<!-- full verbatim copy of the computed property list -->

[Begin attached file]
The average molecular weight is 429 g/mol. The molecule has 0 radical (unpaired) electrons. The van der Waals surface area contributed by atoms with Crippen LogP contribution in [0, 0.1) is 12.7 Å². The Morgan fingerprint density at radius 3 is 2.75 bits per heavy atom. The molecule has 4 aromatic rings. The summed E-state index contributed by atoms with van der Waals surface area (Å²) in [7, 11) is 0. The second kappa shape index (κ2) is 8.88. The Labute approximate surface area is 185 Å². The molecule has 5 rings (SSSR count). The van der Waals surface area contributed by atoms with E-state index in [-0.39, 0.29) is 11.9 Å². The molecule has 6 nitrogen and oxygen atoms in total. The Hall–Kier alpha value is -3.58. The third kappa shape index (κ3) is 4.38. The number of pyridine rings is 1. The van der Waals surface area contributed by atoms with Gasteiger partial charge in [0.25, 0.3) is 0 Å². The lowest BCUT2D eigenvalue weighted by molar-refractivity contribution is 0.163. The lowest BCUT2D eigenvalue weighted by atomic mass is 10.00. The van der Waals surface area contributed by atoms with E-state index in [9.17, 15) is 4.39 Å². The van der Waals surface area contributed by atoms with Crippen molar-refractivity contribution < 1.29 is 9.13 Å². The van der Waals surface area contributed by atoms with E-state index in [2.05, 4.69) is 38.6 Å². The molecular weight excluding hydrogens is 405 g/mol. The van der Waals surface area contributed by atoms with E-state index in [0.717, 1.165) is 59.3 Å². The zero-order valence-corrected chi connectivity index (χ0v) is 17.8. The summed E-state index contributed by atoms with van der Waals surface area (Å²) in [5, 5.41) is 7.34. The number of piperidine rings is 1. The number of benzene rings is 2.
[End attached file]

The average molecular weight is 429 g/mol. The molecule has 0 radical (unpaired) electrons. The van der Waals surface area contributed by atoms with Crippen LogP contribution in [0, 0.1) is 12.7 Å². The Morgan fingerprint density at radius 3 is 2.75 bits per heavy atom. The molecule has 4 aromatic rings. The summed E-state index contributed by atoms with van der Waals surface area (Å²) in [7, 11) is 0. The second kappa shape index (κ2) is 8.88. The Labute approximate surface area is 185 Å². The molecule has 5 rings (SSSR count). The van der Waals surface area contributed by atoms with E-state index in [-0.39, 0.29) is 11.9 Å². The molecule has 6 nitrogen and oxygen atoms in total. The Hall–Kier alpha value is -3.58. The third kappa shape index (κ3) is 4.38. The number of pyridine rings is 1. The van der Waals surface area contributed by atoms with Gasteiger partial charge in [0.25, 0.3) is 0 Å². The lowest BCUT2D eigenvalue weighted by molar-refractivity contribution is 0.163. The lowest BCUT2D eigenvalue weighted by atomic mass is 10.00. The van der Waals surface area contributed by atoms with E-state index in [9.17, 15) is 4.39 Å². The van der Waals surface area contributed by atoms with Crippen molar-refractivity contribution < 1.29 is 9.13 Å². The van der Waals surface area contributed by atoms with E-state index in [2.05, 4.69) is 38.6 Å². The molecular weight excluding hydrogens is 405 g/mol. The van der Waals surface area contributed by atoms with E-state index in [0.717, 1.165) is 59.3 Å². The zero-order valence-corrected chi connectivity index (χ0v) is 17.8. The summed E-state index contributed by atoms with van der Waals surface area (Å²) in [5, 5.41) is 7.34. The number of piperidine rings is 1. The number of benzene rings is 2.